Coding is a chaotic system, yes, but it's not like it's fully chaotic, and there are patterns within the chaos I think you could determine over time.

Comment Re:Unrealistic for you, maybe (Score 0) 323

You're all hot to point out that the Constitution requires the government to provide for the common defense. But you seem to want to gloss right over the promote the general welfare part. Why is that, do you suppose?

See my other post in this thread about the General Welfare clause.

You have to take that as it was meant when written...it means more of the welfare of the UNION of the states, and the ability of the Feds to lay taxation for that purpose. Defense is enumerated and the general welfare of the union was in large part for enumerated limited federal responsibilities for such things.

The union was to be kept strong, and then the states could then be responsible for the citizens in each state. If the states want to do healthcare, etc...sure feel free to do it.

But it doesn't mean "welfare" in the same way that people in this century try to translate it.

he ACA didn't give health care to anyone. It required the freeloaders who weren't buying insurance and driving the rest of our rates up to be adults and finally buy insurance. Maybe you didn't like the subsidies that the poor got, is that what your gripe was? Let me ask you, do you call yourself a Christian? Ask yourself, would Jesus have helped the poor? Should he have helped the poor? Would he have wanted you to help the poor? Is there a reason you don't think the poor should get help with buying the insurance they need? And want to buy?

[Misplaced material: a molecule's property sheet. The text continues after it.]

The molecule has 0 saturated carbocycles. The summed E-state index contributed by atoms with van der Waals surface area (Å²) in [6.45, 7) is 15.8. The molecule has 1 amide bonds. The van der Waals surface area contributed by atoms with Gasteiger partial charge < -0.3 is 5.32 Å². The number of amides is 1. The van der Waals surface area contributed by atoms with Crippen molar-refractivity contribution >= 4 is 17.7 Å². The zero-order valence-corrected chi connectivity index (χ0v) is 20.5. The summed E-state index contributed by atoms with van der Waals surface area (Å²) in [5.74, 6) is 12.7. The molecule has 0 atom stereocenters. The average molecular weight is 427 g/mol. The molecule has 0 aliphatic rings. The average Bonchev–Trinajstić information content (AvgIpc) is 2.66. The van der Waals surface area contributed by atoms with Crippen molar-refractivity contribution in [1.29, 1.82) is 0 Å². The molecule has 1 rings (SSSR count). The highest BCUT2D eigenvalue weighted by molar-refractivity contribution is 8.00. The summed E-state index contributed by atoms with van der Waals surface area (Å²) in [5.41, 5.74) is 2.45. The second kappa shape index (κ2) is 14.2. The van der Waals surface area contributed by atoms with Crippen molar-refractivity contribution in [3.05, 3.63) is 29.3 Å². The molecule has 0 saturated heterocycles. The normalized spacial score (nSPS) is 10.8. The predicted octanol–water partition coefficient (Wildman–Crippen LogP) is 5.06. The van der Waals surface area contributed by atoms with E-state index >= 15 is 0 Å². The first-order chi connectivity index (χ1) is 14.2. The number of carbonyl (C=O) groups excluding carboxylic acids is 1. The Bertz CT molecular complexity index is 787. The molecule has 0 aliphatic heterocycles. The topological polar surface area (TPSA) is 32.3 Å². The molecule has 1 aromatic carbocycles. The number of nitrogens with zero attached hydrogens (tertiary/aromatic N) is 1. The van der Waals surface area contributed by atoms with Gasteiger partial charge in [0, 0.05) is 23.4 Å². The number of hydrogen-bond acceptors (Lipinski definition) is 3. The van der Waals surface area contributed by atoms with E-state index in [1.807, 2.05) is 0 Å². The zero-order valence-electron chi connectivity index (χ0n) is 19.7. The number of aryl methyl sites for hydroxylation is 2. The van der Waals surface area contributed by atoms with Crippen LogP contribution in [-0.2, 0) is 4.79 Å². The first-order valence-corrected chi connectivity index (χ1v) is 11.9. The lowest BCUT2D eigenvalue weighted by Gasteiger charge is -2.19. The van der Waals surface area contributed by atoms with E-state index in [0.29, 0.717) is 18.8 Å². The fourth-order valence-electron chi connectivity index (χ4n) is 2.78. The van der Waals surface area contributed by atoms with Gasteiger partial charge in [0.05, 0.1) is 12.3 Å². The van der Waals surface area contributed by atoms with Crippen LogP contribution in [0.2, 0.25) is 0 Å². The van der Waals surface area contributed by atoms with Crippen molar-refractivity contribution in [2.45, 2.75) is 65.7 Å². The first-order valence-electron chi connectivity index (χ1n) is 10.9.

There already is a safety net for the poor....Medicaid.

But for everyone else, I think we should all have more free HSA type pre-tax savings accounts for routine health needs, not tied to any insurance. If families budget for food, why not budget for routine health needs? Insurance should only be for catastrophic emergencies (hit by a bus, etc).

If this were the case, people would once again shop around for medicine and drs....like they did 40 years ago and prices would be lower.

Comment Re:Unrealistic for you, maybe (Score 2) 323

The problem is routine medical not subsidized is several hundred dollars a visit. Times a wife and two kids and you are talking about thousands annually.

Hmm..really?

I mean annual check up for family of 4..say at $200 each would be about $800. Now with kids if they get sick a couple times a year, add another $800 maybe....so, $1600 a year for routine health is too much to expect a family to save for?

And..if we did what I was saying and go back to where insurance is only major medical, catastrophic insurance, people would be shopping around for Dr.s and not have middle men HMO's and the like....medicine was MUCH cheaper for routine care 30-40 years ago, even if you count for inflation. It is all the insurance covers everything and HMO's that drove the prices up.

Right now, one of the things that is trending, is groups of doctors that cover full range of the human anatomy are banding together and selling shares in health club type thing...you pay x annually and you're covered for most of your health needs.